How Much Coffee Should I Use Per Cup?

by Kitchen Barista

It is the question that plagues coffee drinkers everywhere…how much coffee should I use when I make a pot of coffee at home? Or more to the point, how much is too much or too little? Although, the standard is 2 tablespoons (tbsp) of coffee for every 6 ounces (oz) of water, the answer largely depends on personal taste and the standard may be too much for you. I am a firm believer in the notion that the perfect cup of coffee is the one you will drink. However, there are some things you need to know.

Measuring Ground Coffee Versus Whole Beans

There is no difference in how much ground coffee you should use and how much whole beans you should use. They will measure out the same. However, for taste and freshness sake, you should always use whole beans.

Knowing How to Measure

If you are using an automatic drip coffee maker than you need to know what the cup size is as indicated by the marks on the water reservoir, some will be 6 ounces while others will be 8 ounces. If you are using another brewing method, then I would recommend using a measuring cup for the water.

Use the Same Scoop

In order to make sure that you’re measuring the same way each time you make a pot or cup of coffee, use the same scoop. Also, do yourself a favor and get a good coffee measuring scoop .

The First Steps

If you are not sure and still struggling with how much coffee to use, then try this. If you have a way of measuring to the standard of 2 tbsp per 6 oz. of water, then try that first. If you do not like it and want something lighter than just reduce the amount by one scoop.

If you do not have a way of measuring to the standard than take the number of cups you are brewing and cut it in half and use that number of scoops and adjust accordingly. The thing you need to remember is that you do not want to use too little coffee that you are taking away from the fullness and flavor of the bean.

Simple Rule

If you still have trouble then just remember this simple rule: if you can see through it, you aren’t using enough coffee.


  • Karl Bucus

    I am not a pedant, and am sure you know what you’re doing. But since this is the no. 1 organic Google page for my search query, I do feel I should mention:

    Measuring whole beans and ground coffee may not, in fact, get you the same measurements. Of course both would be the same by weight, but by volume it is entirely possible that folks would get more coffee in a tablespoon of ground coffee than they would with a tablespoon of beans.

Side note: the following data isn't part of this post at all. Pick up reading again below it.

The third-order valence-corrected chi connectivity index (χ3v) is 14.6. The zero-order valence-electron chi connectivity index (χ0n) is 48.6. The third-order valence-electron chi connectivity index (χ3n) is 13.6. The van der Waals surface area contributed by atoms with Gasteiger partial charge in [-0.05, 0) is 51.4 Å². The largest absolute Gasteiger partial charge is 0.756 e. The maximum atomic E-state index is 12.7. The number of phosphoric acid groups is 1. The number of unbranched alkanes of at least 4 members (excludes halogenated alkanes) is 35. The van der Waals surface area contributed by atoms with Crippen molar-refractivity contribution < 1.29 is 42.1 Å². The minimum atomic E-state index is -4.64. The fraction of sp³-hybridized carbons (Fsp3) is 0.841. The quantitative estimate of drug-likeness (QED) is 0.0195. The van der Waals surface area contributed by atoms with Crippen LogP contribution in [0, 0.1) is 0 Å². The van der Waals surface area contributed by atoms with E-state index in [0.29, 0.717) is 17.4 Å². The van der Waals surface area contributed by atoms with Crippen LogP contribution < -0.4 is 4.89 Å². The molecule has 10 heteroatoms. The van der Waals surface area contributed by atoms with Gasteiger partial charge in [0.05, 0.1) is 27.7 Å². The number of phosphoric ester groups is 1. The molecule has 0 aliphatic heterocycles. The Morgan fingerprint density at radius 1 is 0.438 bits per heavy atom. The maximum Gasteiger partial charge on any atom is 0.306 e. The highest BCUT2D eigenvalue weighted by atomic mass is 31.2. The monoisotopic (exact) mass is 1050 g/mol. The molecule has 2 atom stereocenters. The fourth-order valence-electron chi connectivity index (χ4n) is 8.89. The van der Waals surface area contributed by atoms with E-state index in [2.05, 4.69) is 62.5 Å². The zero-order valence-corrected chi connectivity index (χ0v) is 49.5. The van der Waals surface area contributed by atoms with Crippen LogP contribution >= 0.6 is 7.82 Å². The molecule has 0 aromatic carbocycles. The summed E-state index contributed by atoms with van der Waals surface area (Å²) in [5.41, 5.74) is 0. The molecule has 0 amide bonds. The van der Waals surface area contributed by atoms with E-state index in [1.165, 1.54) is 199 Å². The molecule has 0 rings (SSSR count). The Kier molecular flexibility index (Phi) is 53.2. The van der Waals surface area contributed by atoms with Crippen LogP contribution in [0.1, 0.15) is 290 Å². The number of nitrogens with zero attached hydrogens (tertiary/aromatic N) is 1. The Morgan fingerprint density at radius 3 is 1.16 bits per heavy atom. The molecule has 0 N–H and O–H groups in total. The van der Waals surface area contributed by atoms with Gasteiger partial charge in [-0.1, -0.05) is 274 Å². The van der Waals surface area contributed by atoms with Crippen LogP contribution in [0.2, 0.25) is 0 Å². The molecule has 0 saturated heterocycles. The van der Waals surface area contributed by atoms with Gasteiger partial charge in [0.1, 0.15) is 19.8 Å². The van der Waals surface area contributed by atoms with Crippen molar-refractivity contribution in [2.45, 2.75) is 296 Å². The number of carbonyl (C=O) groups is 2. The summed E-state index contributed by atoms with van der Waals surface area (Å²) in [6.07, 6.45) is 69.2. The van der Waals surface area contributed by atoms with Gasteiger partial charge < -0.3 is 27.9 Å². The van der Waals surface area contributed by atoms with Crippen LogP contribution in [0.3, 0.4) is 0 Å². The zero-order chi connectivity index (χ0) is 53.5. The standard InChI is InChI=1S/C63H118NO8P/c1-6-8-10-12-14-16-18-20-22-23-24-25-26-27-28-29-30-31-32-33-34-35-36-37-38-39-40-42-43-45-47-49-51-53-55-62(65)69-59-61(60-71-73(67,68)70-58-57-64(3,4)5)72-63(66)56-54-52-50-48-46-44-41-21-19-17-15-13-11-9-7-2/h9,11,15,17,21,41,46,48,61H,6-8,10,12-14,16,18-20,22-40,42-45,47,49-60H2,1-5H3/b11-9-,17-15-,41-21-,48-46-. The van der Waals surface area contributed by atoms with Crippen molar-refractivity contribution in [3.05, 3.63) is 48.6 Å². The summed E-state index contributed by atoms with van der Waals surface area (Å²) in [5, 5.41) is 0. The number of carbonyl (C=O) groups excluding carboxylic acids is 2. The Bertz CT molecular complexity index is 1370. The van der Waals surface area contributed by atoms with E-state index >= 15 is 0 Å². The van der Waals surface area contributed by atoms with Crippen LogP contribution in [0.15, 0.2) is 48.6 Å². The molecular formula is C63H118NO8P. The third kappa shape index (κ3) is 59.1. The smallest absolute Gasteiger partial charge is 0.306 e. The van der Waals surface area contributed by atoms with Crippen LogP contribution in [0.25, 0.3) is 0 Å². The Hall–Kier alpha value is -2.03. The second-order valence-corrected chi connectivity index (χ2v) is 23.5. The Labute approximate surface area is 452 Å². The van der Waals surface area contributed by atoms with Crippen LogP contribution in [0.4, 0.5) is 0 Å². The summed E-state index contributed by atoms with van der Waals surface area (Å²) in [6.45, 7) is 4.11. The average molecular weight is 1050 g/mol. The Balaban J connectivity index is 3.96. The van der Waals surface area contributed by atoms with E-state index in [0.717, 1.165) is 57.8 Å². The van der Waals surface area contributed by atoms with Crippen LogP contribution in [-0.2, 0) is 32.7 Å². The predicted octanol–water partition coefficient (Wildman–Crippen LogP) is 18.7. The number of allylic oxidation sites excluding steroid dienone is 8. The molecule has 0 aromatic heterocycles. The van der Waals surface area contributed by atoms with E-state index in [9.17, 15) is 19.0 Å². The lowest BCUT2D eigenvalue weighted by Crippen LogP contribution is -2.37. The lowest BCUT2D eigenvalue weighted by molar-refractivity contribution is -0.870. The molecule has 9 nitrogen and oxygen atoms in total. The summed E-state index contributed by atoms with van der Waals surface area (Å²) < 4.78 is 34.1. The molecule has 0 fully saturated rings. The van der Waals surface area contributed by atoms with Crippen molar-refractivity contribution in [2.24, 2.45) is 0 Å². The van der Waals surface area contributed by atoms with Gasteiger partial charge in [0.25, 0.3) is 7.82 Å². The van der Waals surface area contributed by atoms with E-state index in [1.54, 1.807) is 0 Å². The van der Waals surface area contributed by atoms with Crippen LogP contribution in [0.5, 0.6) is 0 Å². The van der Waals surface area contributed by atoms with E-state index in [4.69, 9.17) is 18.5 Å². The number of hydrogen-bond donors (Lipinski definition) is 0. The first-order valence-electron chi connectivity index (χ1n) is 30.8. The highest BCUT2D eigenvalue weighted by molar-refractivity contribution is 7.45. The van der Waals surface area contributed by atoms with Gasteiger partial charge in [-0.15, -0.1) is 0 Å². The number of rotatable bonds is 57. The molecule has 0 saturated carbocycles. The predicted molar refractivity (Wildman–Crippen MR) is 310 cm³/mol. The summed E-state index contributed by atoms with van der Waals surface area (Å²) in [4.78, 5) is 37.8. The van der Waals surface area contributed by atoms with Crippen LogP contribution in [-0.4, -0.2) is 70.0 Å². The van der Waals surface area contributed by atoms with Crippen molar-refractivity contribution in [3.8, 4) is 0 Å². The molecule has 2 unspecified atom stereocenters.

Be well.

  • Anonymous


    Thanks for the comment. As far as measuring whole beans and ground coffee, tests have shown they are virtually equal when measuring by volume (1 to 1.2 ratio). Whole beans can get 1.2 times larger in volume after grinding. 

    Measuring the amount of coffee is not an exact science and I made the video to give people somewhere to start. In the end, it is a subjective task as people have different tastes and you should adjust your measurements accordingly. For example, I like a stronger tasting cup than my wife does so I adjust the amount I am using based on who is drinking it. I will add a shot of espresso to my cup if it is from a pot that I made with my wife in mind to give me the extra taste (and caffeine kick).

    Thanks again for taking the time to comment, I appreciate it.

  • Gene

    Two TBSPs of coffee beans yield  three TBSPs  of ground coffee, by volume
    of course.  Karl was perfectly right.  I use a hand burr grinder every day and measuring exactly two TBSPs of beans and getting three TBSPs of  ground coffee. Maybe with an electric blade grinder you get two TBSP of ground coffee, I don’t

    know since I wouldn’t waste good beans with a blade grinder.


  • Fksva

    That’s 7 minutes and 21 seconds of my life wasted that I’ll never get back. The information could have been presented in less than 2 minutes. Problem is, it wasn’t worth presenting.

    Since there’s no consistency with home brewers for cup size, maybe you should USE A MEASURING CUP to determine cup size. What a novel idea!! Then you can come up with a formula or ratio that works for you on a consistent basis with any machine.

    And coffee is to be measured by weight because it varies greatly from roast to roast. If you always use the same coffee, then a scoop will work once you determine what you like, but you’ll likely have to vary the amount if you change from say a dark roast to a light roast.

  • kitchenbarista

    You are right, I did go on too long. It was one of my first videos and I will be updating it soon to present it more succintly. The point of the video was to give some guidance on how to measure your coffee. There are so many variables (roast, type of grinder, type of brewer, etc) and the main point is for people to figure out their personal tastes and be consistent by using a scoop or measuring cup as you suggest. 

    I appreciate you taking the time to comment. 

  • Baldie

    BABBLE BABBLE BABBLE, ….Never did give the proportions of beans to cups

  • Daaaaa

    ahhhh. If you where listening; 1:02 seconds into it he says: two table spoons of ground coffee per 6 oz. of H2O or water. Check it…

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